Police in Uganda have arrested Charles Wesley Mumbere, the king of the Bakonzo people in Rwenzururu, over deadly clashes between police and militia that have killed 55 people. Ugandan troops stormed Mumbere’s palace this past Sunday, overwhelming his security in a fierce firefight before ultimately arresting the tribal king. As Mumbere’s spokesman remarked, “the situation [was] very volatile, many of our guards were killed.” Later sources confirmed that 46 royal guards were killed. Mumbere now remains under police custody at the Ugandan capital of Kampala for questioning.
Some of Mumbere’s avid supporters are vocal critics of Uganda’s president, Yoweri Museveni, and as such, the government has accused Mumbere of supporting and leading the rebels. President Museveni has struggled to gain the support of the Bakonzo people ever since he assumed office in 1986.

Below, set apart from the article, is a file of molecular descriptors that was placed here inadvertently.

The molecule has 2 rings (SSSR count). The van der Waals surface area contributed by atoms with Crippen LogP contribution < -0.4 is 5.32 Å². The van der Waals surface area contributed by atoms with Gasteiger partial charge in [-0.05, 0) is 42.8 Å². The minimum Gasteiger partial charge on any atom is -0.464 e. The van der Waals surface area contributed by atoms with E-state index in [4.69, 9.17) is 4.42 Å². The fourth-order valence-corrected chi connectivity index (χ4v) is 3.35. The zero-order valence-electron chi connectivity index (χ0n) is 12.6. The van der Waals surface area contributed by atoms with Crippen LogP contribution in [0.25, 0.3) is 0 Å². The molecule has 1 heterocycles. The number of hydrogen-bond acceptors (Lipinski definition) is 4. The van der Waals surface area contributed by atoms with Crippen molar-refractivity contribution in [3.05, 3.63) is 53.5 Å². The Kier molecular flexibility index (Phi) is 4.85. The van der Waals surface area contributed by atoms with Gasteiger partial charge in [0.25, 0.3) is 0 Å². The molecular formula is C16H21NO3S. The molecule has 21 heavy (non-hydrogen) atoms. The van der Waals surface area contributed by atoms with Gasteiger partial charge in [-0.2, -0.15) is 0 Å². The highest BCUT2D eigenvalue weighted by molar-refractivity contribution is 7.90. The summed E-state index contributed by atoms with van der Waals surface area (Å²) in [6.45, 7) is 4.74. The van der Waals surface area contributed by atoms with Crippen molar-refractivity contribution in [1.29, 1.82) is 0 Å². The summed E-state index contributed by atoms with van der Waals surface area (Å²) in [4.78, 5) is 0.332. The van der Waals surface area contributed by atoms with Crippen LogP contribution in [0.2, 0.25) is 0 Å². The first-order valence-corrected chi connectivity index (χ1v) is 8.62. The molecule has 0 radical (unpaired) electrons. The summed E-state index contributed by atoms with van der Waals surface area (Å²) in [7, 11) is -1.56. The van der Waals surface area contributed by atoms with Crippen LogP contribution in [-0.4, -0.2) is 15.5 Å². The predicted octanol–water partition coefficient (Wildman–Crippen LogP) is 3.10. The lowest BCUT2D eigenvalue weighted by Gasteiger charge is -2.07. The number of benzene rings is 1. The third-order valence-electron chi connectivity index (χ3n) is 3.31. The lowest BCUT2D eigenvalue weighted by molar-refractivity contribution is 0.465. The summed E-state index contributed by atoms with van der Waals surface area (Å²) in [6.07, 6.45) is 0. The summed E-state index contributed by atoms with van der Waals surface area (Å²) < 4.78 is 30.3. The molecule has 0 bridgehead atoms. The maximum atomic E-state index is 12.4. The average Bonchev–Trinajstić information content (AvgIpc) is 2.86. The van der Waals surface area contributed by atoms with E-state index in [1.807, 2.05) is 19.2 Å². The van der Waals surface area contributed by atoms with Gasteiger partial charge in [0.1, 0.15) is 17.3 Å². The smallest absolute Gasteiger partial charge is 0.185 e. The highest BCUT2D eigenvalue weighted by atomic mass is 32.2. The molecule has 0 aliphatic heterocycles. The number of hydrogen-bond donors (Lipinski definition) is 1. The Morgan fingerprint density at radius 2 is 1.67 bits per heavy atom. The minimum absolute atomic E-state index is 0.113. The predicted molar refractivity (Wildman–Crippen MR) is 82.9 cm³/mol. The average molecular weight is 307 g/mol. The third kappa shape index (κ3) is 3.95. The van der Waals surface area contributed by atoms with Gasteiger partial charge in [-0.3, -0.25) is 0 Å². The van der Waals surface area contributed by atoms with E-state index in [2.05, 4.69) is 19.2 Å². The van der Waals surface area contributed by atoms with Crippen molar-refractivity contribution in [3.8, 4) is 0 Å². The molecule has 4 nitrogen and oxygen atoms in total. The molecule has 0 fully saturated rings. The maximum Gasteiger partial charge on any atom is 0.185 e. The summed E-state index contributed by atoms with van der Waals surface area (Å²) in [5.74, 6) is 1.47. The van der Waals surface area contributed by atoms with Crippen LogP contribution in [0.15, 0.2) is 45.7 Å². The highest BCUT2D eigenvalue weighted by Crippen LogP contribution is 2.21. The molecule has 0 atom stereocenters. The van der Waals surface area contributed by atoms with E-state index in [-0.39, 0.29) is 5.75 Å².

To further complicate matters, certain radical rebels from the Rwenzururu kingdom that support Mumbere have called for the king to back the secession effort from Uganda in order to establish the Republic of Yiira, which would be located at the Western Ugandan border. These separatists have already created military practice camps in the mountains where they allegedly formed a rebel Republic of Yiira government.
Since the establishment of these military practice camps, rebel attacks on police posts and other government areas have resulted in many deaths, ultimately culminating in Mumbere’s detainment at Kampala. Many government officials have accused Mumbere of developing explicit ties with the separatists who advocated for the creation of the Republic of Yiira. In particular, Mumbere is accused of sheltering rebel fighters in his palace in order to further challenge the Ugandan government.
President Musevni declared in a powerful statement that “Uganda will not lose one inch of territory for the benefit of the so-called Republic of Yiira.” Mumbere, however, has denied all involvement in the rebel attacks, stating that he had no connections with the militia force that was attacking police outposts.